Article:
Active ants are a sign of spring
Finding carpenter ants in a home during early warm weather in spring can indicate there is a nest in the home. It is important to try to determine whether the ants are coming from an outdoor or an indoor nest, although this can be difficult.
If you find carpenter ants in your home during winter, late winter or early spring, that suggests the ants are coming from a nest in the building. If you see activity later in the year, it is less clear if the nest is in the building.
Black carpenter ants can vary in size from one-quarter to one-half inch in length. They do not eat wood, but they will create tunnels in it, leaving telltale sawdust behind. They are attracted to wood that is softened by moisture.
Carpenter ants also nest in rotting trees, stumps and boards left on the ground. You will likely need to work with a professional exterminator to eliminate an indoor infestation.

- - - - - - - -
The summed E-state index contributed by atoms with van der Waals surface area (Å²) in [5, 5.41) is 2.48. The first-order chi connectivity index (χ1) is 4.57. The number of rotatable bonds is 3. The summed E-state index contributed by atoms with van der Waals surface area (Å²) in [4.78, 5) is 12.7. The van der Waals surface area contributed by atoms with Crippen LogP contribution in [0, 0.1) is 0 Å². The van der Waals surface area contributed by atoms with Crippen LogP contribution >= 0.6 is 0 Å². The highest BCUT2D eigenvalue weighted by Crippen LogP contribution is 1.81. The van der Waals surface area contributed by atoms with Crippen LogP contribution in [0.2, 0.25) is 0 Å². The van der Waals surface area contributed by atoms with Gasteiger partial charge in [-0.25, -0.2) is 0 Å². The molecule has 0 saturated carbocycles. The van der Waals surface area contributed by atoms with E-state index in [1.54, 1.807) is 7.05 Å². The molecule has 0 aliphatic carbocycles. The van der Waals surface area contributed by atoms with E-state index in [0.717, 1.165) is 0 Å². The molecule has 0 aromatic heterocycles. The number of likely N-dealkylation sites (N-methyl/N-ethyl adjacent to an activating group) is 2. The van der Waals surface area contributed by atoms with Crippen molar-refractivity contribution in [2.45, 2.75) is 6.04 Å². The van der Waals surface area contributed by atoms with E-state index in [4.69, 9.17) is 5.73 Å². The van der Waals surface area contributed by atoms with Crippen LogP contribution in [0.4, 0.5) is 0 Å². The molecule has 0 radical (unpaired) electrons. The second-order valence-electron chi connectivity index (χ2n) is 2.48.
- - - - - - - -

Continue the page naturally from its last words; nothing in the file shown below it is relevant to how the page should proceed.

• Finish cutting back perennials and cleaning up garden debris this month. It is best to cut back perennials before they start growing to minimize any possible damage to the new growth.
It can be hard to see new growth on ornamental grasses, so be sure to cut them back before consistent warm weather sets in. If the weather warms up and the grasses are growing, then cut them at a few inches above the ground to avoid the new shoots.
Be careful of any bulbs that may have started growing. It is best to avoid or minimize walking on ground that is wet from melting snow, spring rains or as the frost is coming out. The soil will generally take longer to dry out during the cooler spring temperatures than it does in summer.
• Begin uncovering hybrid roses in early April by carefully removing mulch from the base. A bamboo stake works well for this task. Leave a small amount of mulch at the base for protection in case of a late hard freeze.
Monitor weather forecast and adjust your timing as need if extended cold periods are predicted. Prune these roses back to live growth (green stems), which, in some years, may leave only 1 to 2 inches of stem.
• Tim Johnson is director of horticulture at Chicago Botanic Garden, chicagobotanic.org.